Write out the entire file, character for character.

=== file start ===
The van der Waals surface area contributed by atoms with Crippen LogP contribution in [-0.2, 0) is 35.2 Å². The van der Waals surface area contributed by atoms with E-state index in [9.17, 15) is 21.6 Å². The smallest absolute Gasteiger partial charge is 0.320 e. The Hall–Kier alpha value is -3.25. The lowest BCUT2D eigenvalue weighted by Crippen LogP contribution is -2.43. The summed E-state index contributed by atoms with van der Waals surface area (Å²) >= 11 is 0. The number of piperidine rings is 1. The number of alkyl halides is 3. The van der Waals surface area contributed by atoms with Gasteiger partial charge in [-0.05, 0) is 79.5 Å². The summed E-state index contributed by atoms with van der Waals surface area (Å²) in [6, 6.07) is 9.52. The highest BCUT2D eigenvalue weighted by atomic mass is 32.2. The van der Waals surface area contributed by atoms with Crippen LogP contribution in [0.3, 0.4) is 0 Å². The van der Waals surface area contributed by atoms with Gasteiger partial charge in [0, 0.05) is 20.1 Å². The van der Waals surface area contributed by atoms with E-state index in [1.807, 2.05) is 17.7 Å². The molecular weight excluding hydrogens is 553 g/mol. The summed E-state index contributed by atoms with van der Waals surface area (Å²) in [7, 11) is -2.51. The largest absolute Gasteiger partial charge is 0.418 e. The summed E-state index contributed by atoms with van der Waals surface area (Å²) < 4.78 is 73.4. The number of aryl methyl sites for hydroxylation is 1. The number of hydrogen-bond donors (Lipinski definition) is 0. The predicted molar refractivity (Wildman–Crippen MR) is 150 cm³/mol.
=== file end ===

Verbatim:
The van der Waals surface area contributed by atoms with Crippen LogP contribution in [-0.2, 0) is 35.2 Å². The van der Waals surface area contributed by atoms with E-state index in [9.17, 15) is 21.6 Å². The smallest absolute Gasteiger partial charge is 0.320 e. The Hall–Kier alpha value is -3.25. The lowest BCUT2D eigenvalue weighted by Crippen LogP contribution is -2.43. The summed E-state index contributed by atoms with van der Waals surface area (Å²) >= 11 is 0. The number of piperidine rings is 1. The number of alkyl halides is 3. The van der Waals surface area contributed by atoms with Gasteiger partial charge in [-0.05, 0) is 79.5 Å². The summed E-state index contributed by atoms with van der Waals surface area (Å²) in [6, 6.07) is 9.52. The highest BCUT2D eigenvalue weighted by atomic mass is 32.2. The van der Waals surface area contributed by atoms with Crippen LogP contribution in [0.3, 0.4) is 0 Å². The van der Waals surface area contributed by atoms with Gasteiger partial charge in [0, 0.05) is 20.1 Å². The van der Waals surface area contributed by atoms with E-state index in [1.807, 2.05) is 17.7 Å². The molecular weight excluding hydrogens is 553 g/mol. The summed E-state index contributed by atoms with van der Waals surface area (Å²) in [7, 11) is -2.51. The largest absolute Gasteiger partial charge is 0.418 e. The summed E-state index contributed by atoms with van der Waals surface area (Å²) < 4.78 is 73.4. The number of aryl methyl sites for hydroxylation is 1. The number of hydrogen-bond donors (Lipinski definition) is 0. The predicted molar refractivity (Wildman–Crippen MR) is 150 cm³/mol.